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We’ve updated the GOV.UK colours and font

Posted by: , Posted on: - Categories: Design, Frontend

We’ve just released new updates to the colours and font on GOV.UK. Here’s some detail about the changes:

The colours

We’ve made plenty of isolated tweaks to the GOV.UK colour palette since we launched the site in 2012. Each of these changes has improved colour contrast in the particular context it intended to solve.

However, as a result of these changes the overall palette has become darker and duller over time. This is because the eye can only see a finite range of colour, so every time you make a colour darker to increase contrast against a white background, you also reduce contrast against black text. Every incremental fix ended up creating knock-on situations where contrast was reduced.

We’ve taken the new accessibility legislation as an opportunity to reconsider our colour palette across all of the GOV.UK design patterns.

Brightness and saturation

The new colours use brightness and saturation to provide contrast, rather than simply adding black. This means that in most contexts they both appear brighter and perform better for people with access needs. That said, you probably won’t notice a huge difference – the colours will just be a bit nicer and more accessible.

An image showing before and after hex codes for the colours. Grey has changed from #dee0e2 to #f3f2f1; blue has changed from #005ea5 to #1d70b8; black remains as #0b0c0c; white remains as #fffff; yellow changes from #ffbf47 to #ffdd00; green changes from #00823b to #00703c and red changes from #b10e1e to #d4351c

The font

When we first started using GDS Transport on GOV.UK, putting custom fonts on to a website was tricky. We had to provide different types of files for different web browsers, and make sure the font was really well hinted by hand so that older computers could display it clearly.

The downside of providing hinting in the font files is that it increases their size quite a lot, which makes pages slower to load.

Over the years, we’ve revisited this approach a few times to see if we could improve it. We recently noticed from our analytics that we barely have any visitors to GOV.UK using devices that require hinting. Similarly, almost all our users are now on web browsers that work with the same font file formats.

This means that we can simplify things, only serving up an unhinted copy of the font files in WOFF (Web Open Font Format) and WOFF2 formats. Our analytics show that this will support the vast majority of our users, whose devices don’t need the hinting. The fraction of users with older devices will see Arial or Helvetica instead.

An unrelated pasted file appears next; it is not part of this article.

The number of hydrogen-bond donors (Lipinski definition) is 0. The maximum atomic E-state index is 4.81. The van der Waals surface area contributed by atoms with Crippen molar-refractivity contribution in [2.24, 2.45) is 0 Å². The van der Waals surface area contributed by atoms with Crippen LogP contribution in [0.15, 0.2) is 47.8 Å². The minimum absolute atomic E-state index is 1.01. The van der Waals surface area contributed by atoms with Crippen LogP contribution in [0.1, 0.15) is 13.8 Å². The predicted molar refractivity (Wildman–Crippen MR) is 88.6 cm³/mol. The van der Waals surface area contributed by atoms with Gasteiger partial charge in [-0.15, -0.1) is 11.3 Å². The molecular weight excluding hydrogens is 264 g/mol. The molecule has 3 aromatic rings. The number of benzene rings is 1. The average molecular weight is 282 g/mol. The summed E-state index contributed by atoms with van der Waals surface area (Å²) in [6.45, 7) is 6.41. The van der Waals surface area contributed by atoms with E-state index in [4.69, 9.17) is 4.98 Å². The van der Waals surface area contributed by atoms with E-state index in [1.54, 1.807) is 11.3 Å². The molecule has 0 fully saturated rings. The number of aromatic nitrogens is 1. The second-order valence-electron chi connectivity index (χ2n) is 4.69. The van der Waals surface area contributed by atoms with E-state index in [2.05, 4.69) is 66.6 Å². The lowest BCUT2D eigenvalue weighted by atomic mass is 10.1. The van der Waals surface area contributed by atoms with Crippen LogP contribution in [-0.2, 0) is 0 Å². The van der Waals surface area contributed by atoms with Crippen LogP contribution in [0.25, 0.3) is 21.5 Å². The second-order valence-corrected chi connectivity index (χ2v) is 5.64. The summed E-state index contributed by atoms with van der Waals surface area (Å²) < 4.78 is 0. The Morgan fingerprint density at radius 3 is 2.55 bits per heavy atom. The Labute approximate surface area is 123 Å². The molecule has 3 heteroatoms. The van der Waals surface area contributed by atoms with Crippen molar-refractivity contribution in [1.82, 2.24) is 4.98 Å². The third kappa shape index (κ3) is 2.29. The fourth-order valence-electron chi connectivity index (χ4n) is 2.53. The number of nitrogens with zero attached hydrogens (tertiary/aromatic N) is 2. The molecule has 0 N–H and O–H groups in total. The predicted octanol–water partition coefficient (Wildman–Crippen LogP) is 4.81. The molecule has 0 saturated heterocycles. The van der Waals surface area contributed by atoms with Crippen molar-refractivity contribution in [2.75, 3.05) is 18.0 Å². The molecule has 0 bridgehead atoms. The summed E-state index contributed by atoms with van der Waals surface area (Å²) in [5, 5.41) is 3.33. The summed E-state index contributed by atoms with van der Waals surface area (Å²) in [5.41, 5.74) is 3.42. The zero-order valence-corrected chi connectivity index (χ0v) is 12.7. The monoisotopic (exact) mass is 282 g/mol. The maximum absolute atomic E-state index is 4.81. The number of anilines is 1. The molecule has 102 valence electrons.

Bringing down page size

The reduction in page size from doing this is quite significant; the old WOFF files combined to 188KB. The new WOFF combined comes in at 82KB – a reduction of 56%. WOFF2 shows a similar saving, 136KB for old vs 63KB for new – a reduction of 53%. For users accessing GOV.UK over slow internet connections this should make a real difference.

We first started trialling not serving hinted files on GOV.UK last year and haven’t received any issues, so now we’re making it official.

We’ve also adjusted the vertical positioning of the characters within their em box to match that of Helvetica and Arial. This should make it easier to adapt the design system to your own brand if you want to.

An image showing before and after text in both GDS Transport and Arial. A slight change in vertical positioning is visible

You can dig into the details of the font changes in this pull request: Update font to use v2 of GOV.UK Transport font.

And you can read more about how we've updated the GOV.UK Design System to make it more accessible.

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  1. Comment by tim posted on

    Typo on the before/after color swatches - black is not #005ea5?

  2. Comment by MySweetHubert posted on

    "The new colours use brightness and saturation to provide contrast, rather than simply adding black."

    I'm curious to know how you measured the contrast here, most tools I know don't account for saturation, do they?

  3. Comment by Tim Rettler posted on

    Thank you. I’m not a graphic designer but I found your thought process fascinating.